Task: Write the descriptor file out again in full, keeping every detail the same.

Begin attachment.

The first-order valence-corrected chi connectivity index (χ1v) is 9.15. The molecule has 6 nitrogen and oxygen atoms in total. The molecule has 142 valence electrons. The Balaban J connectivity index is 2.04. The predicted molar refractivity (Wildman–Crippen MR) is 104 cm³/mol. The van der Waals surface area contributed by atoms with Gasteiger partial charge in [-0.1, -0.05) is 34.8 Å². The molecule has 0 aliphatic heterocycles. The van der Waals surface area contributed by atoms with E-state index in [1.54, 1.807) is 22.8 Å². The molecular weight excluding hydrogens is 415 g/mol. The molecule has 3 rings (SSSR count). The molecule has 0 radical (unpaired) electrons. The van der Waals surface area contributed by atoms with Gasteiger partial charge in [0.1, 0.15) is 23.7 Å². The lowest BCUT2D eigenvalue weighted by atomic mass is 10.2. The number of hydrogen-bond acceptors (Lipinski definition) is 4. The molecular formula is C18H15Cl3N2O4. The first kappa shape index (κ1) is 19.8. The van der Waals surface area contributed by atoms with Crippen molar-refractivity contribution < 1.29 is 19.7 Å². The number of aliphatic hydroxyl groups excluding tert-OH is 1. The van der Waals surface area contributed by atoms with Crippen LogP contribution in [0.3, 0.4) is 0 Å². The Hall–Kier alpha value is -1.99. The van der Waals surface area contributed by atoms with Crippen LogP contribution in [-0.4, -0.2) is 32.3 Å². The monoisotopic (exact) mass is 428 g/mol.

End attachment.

The first-order valence-corrected chi connectivity index (χ1v) is 9.15. The molecule has 6 nitrogen and oxygen atoms in total. The molecule has 142 valence electrons. The Balaban J connectivity index is 2.04. The predicted molar refractivity (Wildman–Crippen MR) is 104 cm³/mol. The van der Waals surface area contributed by atoms with Gasteiger partial charge in [-0.1, -0.05) is 34.8 Å². The molecule has 0 aliphatic heterocycles. The van der Waals surface area contributed by atoms with E-state index in [1.54, 1.807) is 22.8 Å². The molecular weight excluding hydrogens is 415 g/mol. The molecule has 3 rings (SSSR count). The molecule has 0 radical (unpaired) electrons. The van der Waals surface area contributed by atoms with Gasteiger partial charge in [0.1, 0.15) is 23.7 Å². The lowest BCUT2D eigenvalue weighted by atomic mass is 10.2. The number of hydrogen-bond acceptors (Lipinski definition) is 4. The molecular formula is C18H15Cl3N2O4. The first kappa shape index (κ1) is 19.8. The van der Waals surface area contributed by atoms with Crippen molar-refractivity contribution < 1.29 is 19.7 Å². The number of aliphatic hydroxyl groups excluding tert-OH is 1. The van der Waals surface area contributed by atoms with Crippen LogP contribution in [0.3, 0.4) is 0 Å². The Hall–Kier alpha value is -1.99. The van der Waals surface area contributed by atoms with Crippen LogP contribution in [-0.4, -0.2) is 32.3 Å². The monoisotopic (exact) mass is 428 g/mol.